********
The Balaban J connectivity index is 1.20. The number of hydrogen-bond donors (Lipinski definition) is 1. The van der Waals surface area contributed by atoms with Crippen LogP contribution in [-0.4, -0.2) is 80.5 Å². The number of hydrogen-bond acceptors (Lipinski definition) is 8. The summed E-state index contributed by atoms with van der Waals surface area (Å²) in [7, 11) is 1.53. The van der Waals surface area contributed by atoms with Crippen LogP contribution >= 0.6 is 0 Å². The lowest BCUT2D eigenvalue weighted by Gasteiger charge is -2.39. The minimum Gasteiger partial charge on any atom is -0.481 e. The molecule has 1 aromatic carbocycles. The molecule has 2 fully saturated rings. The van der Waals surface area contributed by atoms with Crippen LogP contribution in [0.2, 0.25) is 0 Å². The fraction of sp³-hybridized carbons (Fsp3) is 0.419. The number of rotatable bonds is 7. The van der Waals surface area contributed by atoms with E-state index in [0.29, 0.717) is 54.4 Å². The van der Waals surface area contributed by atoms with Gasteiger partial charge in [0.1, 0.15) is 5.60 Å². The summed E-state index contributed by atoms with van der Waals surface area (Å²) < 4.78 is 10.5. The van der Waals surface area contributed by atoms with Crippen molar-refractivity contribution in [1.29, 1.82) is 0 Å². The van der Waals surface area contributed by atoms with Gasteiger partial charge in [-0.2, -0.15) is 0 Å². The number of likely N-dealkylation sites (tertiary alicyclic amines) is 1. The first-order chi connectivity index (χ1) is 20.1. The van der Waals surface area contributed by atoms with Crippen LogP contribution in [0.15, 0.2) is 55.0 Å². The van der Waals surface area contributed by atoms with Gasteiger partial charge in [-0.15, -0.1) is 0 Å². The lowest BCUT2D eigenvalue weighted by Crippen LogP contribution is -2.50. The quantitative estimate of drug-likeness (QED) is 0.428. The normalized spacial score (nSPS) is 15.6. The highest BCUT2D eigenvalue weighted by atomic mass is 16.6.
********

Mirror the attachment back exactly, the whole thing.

The Balaban J connectivity index is 1.20. The number of hydrogen-bond donors (Lipinski definition) is 1. The van der Waals surface area contributed by atoms with Crippen LogP contribution in [-0.4, -0.2) is 80.5 Å². The number of hydrogen-bond acceptors (Lipinski definition) is 8. The summed E-state index contributed by atoms with van der Waals surface area (Å²) in [7, 11) is 1.53. The van der Waals surface area contributed by atoms with Crippen LogP contribution >= 0.6 is 0 Å². The lowest BCUT2D eigenvalue weighted by Gasteiger charge is -2.39. The minimum Gasteiger partial charge on any atom is -0.481 e. The molecule has 1 aromatic carbocycles. The molecule has 2 fully saturated rings. The van der Waals surface area contributed by atoms with Crippen LogP contribution in [0.2, 0.25) is 0 Å². The fraction of sp³-hybridized carbons (Fsp3) is 0.419. The number of rotatable bonds is 7. The van der Waals surface area contributed by atoms with E-state index in [0.29, 0.717) is 54.4 Å². The van der Waals surface area contributed by atoms with Gasteiger partial charge in [0.1, 0.15) is 5.60 Å². The summed E-state index contributed by atoms with van der Waals surface area (Å²) < 4.78 is 10.5. The van der Waals surface area contributed by atoms with Crippen molar-refractivity contribution in [1.29, 1.82) is 0 Å². The van der Waals surface area contributed by atoms with Gasteiger partial charge in [-0.2, -0.15) is 0 Å². The number of likely N-dealkylation sites (tertiary alicyclic amines) is 1. The first-order chi connectivity index (χ1) is 20.1. The van der Waals surface area contributed by atoms with Crippen LogP contribution in [0.15, 0.2) is 55.0 Å². The van der Waals surface area contributed by atoms with Gasteiger partial charge in [-0.15, -0.1) is 0 Å². The lowest BCUT2D eigenvalue weighted by Crippen LogP contribution is -2.50. The quantitative estimate of drug-likeness (QED) is 0.428. The normalized spacial score (nSPS) is 15.6. The highest BCUT2D eigenvalue weighted by atomic mass is 16.6.